Rescuezilla: open source backup, restore and recovery environment

Martin Brinkmann
Aug 8, 2022

Rescuezilla is a free open source disk imaging solution that supports data backups, restores and recovery actions. The application is operating system agnostic, as it needs to be put on an optical disc or an USB drive; one of the benefits that comes out of that, is that may access the application at any time, even if the PC does not boot anymore.

Rescuezilla is fully compatible with Clonezilla, a disk imaging solution that is also open source. One of the main differences between the two solutions is that Rescuezilla has a graphic user interface that should make it easier to use for some users.

The process of creating a working copy of Rescuezilla is straightforward:

  1. Download the latest version of the backup program from the official project website. Version 2.4, which we used for testing, has a size of about 1 Gigabyte.
  2. Use an USB writer program such as balenaEtcher to write the image to the USB drive. If you want to use a DVD instead, use a DVD writer application.
  3. Boot from the USB drive or the optical disc to launch the application.

Rescuezilla is based on Ubuntu Linux.

Once there, you get easy options to create backups, restore previously created backups, clone a disk, verify images, or use the built-in image explorer.

When you select backups, which you may do on the first start, you will get a list of all connected drives, their capacity, drive model, and partitions it contains. From there, you may select to save all partitions of the selected drive or only some of them.

Backups may be stored to a destination drive that is connected to the computer directly, e.g., an external hard drive, or to a network share.

The restore option becomes available once the first backup has been completed. It is a simple process to restore an entire partition or all partitions of a drive.

Rescuezilla is compatible with virtual machine images, including those created by VirtualBox, VMWare, Hyper-V and Qemu. It supports raw image formats next to that, and may also be used to clone disks.

Image Explorer is a beta feature of the open source application to browse files that are found inside backups.

Rescuezilla has a handful of extra features that may prove useful at one point. The solution includes a working internet browser, which may be useful to quickly download drivers or updates that may be required to repair a system. The tool supports options to manage partitions, e.g., resize them, which may also prove useful to some users.

Closing Words

Rescuezilla is a powerful operating system agnostic backup solution. It's user interface may look dated to some, but it is easy to use for the most part.  The program supports features, such as being operating system agnostic, that many regular backup solutions do not offer. On the other hand, it lacks support for scheduled backup jobs and some other features that backup programs such as Paragon Backup Recovery Free or Macrium Reflect 8 offer.

Now You: which backup solution do you use? (via Deskmodder)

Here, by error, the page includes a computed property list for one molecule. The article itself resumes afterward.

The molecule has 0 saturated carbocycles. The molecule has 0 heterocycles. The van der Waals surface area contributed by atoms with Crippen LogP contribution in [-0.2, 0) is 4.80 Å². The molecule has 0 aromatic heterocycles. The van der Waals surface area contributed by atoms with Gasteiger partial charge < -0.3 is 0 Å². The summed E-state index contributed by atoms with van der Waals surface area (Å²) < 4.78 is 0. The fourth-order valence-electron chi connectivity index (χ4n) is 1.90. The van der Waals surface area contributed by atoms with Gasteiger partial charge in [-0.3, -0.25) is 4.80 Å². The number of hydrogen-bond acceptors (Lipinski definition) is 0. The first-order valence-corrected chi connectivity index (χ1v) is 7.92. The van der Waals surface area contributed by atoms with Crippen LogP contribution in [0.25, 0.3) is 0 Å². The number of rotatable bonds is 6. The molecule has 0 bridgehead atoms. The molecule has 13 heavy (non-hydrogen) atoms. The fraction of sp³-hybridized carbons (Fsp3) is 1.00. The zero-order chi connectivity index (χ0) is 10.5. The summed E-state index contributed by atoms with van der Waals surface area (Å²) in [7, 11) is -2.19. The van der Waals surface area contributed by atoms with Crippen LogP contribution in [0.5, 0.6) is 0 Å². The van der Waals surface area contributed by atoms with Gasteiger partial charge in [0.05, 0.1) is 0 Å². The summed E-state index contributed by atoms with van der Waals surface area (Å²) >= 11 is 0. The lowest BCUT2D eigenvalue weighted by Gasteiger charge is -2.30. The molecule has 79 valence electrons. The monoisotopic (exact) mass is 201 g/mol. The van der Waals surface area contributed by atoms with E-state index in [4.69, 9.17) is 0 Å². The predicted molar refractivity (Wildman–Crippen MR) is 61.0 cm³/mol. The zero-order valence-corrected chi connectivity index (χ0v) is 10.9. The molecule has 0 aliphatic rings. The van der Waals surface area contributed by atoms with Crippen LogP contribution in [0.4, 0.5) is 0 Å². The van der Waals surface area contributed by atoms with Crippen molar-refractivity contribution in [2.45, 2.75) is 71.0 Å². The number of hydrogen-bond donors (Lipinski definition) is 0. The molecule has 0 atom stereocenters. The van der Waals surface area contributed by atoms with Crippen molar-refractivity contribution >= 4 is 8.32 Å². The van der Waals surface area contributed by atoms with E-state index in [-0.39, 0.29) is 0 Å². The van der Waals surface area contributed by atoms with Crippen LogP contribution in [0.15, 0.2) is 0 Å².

Rescuezilla: open source backup, restore and recovery environment
Article Name
Rescuezilla: open source backup, restore and recovery environment
Rescuezilla is a free open source disk imaging solution that supports data backups, restores and recovery actions.
Ghacks Technology News

Tutorials & Tips

Previous Post: «
Next Post: «


  1. Claude LaFrenière said on September 14, 2012 at 5:52 pm

    Hi Martin Brinkmann :)

    In my Windows 7 this is already done in the Task Scheduler by the default installation… The command line is:

    %windir%\system32\rundll32.exe /d srrstr.dll,ExecuteScheduledSPPCreation


    1. Martin Brinkmann said on September 14, 2012 at 6:22 pm

      Thanks for posting that, easier than my way. Have not tried it yet though but will. Wonder why I do not have it.

    2. ilev said on September 14, 2012 at 8:31 pm

      I have it as well but it was configured to run only when the PC is idle.

      Task Scheduler > Task Scheduler Library > Microsoft > Windows > System Restore.
      There are 2 triggers : at 00:00 every day, at startup.

      1. Rich said on September 15, 2012 at 4:07 am

        Much easier and simpler method is at Registry Backup. It runs at startup and invokes VSS to copy registry and keeps last 30 days for restores. Can be invoked within MSFT Recovery Console so better suited to non-boot situations. No authority issues either.

  2. Michael said on September 16, 2012 at 4:57 am

    My task scheduler is also configured this way. But it doesn’t work. My system does NOT make a restore point every time it boots. Its typically not running at midnight.

  3. Achilles Khalil said on September 16, 2012 at 6:57 am

    Hi this is achilles Seo Expert and website designer and developer. I am here to tell you if need help or need any seo expert contact me I can design any kind of site for any country and Optimize with search engin also can bring your site at TOP. Please feel free to contact me. Whoever your work is great awesome. Be Happy.

  4. Frantic said on September 16, 2012 at 10:33 pm

    How is this done in Windows XP, I wonder?

Leave a Reply

Check the box to consent to your data being stored in line with the guidelines set out in our privacy policy

We love comments and welcome thoughtful and civilized discussion. Rudeness and personal attacks will not be tolerated. Please stay on-topic.
Please note that your comment may not appear immediately after you post it.